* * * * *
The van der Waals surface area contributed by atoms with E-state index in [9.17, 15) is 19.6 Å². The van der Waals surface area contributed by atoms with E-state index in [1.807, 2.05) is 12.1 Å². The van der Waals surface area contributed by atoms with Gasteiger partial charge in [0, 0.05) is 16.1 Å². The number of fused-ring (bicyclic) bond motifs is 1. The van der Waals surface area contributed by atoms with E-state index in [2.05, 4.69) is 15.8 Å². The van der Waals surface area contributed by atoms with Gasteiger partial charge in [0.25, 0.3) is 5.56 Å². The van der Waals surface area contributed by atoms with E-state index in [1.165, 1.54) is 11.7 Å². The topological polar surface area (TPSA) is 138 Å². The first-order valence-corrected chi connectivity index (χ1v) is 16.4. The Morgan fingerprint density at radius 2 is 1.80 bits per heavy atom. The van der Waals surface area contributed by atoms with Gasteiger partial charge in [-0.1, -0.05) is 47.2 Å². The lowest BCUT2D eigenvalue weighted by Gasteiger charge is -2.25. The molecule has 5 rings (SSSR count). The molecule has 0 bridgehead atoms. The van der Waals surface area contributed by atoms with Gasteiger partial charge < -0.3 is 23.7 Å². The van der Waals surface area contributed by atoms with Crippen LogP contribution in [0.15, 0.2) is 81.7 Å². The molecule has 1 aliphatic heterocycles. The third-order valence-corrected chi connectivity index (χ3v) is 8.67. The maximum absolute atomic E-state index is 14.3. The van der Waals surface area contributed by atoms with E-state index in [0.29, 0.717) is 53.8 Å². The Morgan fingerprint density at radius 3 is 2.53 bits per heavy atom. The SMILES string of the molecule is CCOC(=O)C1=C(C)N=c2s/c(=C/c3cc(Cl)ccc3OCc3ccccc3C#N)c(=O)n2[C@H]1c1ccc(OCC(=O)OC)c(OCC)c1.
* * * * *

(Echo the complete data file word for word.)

The van der Waals surface area contributed by atoms with E-state index in [9.17, 15) is 19.6 Å². The van der Waals surface area contributed by atoms with E-state index in [1.807, 2.05) is 12.1 Å². The van der Waals surface area contributed by atoms with Gasteiger partial charge in [0, 0.05) is 16.1 Å². The number of fused-ring (bicyclic) bond motifs is 1. The van der Waals surface area contributed by atoms with E-state index in [2.05, 4.69) is 15.8 Å². The van der Waals surface area contributed by atoms with Gasteiger partial charge in [0.25, 0.3) is 5.56 Å². The van der Waals surface area contributed by atoms with E-state index in [1.165, 1.54) is 11.7 Å². The topological polar surface area (TPSA) is 138 Å². The first-order valence-corrected chi connectivity index (χ1v) is 16.4. The Morgan fingerprint density at radius 2 is 1.80 bits per heavy atom. The van der Waals surface area contributed by atoms with Gasteiger partial charge in [-0.1, -0.05) is 47.2 Å². The lowest BCUT2D eigenvalue weighted by Gasteiger charge is -2.25. The molecule has 5 rings (SSSR count). The molecule has 0 bridgehead atoms. The van der Waals surface area contributed by atoms with Gasteiger partial charge < -0.3 is 23.7 Å². The van der Waals surface area contributed by atoms with Crippen LogP contribution in [0.15, 0.2) is 81.7 Å². The molecule has 1 aliphatic heterocycles. The third-order valence-corrected chi connectivity index (χ3v) is 8.67. The maximum absolute atomic E-state index is 14.3. The van der Waals surface area contributed by atoms with E-state index in [0.29, 0.717) is 53.8 Å². The Morgan fingerprint density at radius 3 is 2.53 bits per heavy atom. The SMILES string of the molecule is CCOC(=O)C1=C(C)N=c2s/c(=C/c3cc(Cl)ccc3OCc3ccccc3C#N)c(=O)n2[C@H]1c1ccc(OCC(=O)OC)c(OCC)c1.